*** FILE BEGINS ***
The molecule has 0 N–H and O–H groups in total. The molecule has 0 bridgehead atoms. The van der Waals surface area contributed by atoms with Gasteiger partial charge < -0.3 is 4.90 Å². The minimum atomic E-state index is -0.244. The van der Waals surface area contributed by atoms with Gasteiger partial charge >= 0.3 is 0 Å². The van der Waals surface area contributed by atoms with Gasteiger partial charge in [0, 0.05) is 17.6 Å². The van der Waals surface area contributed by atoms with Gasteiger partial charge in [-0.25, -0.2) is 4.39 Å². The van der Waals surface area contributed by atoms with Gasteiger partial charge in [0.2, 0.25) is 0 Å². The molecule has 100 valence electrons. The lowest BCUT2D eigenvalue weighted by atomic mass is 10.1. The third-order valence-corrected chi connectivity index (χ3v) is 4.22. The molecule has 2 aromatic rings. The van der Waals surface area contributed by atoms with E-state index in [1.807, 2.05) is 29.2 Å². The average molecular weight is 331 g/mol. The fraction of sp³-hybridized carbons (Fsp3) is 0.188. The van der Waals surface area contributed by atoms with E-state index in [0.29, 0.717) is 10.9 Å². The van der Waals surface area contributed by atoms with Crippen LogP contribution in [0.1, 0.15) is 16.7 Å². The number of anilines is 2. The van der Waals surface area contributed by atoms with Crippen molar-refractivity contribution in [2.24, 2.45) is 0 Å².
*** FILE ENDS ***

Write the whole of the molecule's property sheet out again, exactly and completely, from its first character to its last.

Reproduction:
The molecule has 0 N–H and O–H groups in total. The molecule has 0 bridgehead atoms. The van der Waals surface area contributed by atoms with Gasteiger partial charge < -0.3 is 4.90 Å². The minimum atomic E-state index is -0.244. The van der Waals surface area contributed by atoms with Gasteiger partial charge >= 0.3 is 0 Å². The van der Waals surface area contributed by atoms with Gasteiger partial charge in [0, 0.05) is 17.6 Å². The van der Waals surface area contributed by atoms with Gasteiger partial charge in [-0.25, -0.2) is 4.39 Å². The van der Waals surface area contributed by atoms with Gasteiger partial charge in [0.2, 0.25) is 0 Å². The molecule has 100 valence electrons. The lowest BCUT2D eigenvalue weighted by atomic mass is 10.1. The third-order valence-corrected chi connectivity index (χ3v) is 4.22. The molecule has 2 aromatic rings. The van der Waals surface area contributed by atoms with E-state index in [1.807, 2.05) is 29.2 Å². The average molecular weight is 331 g/mol. The fraction of sp³-hybridized carbons (Fsp3) is 0.188. The van der Waals surface area contributed by atoms with E-state index in [0.29, 0.717) is 10.9 Å². The van der Waals surface area contributed by atoms with Crippen LogP contribution in [0.1, 0.15) is 16.7 Å². The number of anilines is 2. The van der Waals surface area contributed by atoms with Crippen molar-refractivity contribution in [2.24, 2.45) is 0 Å².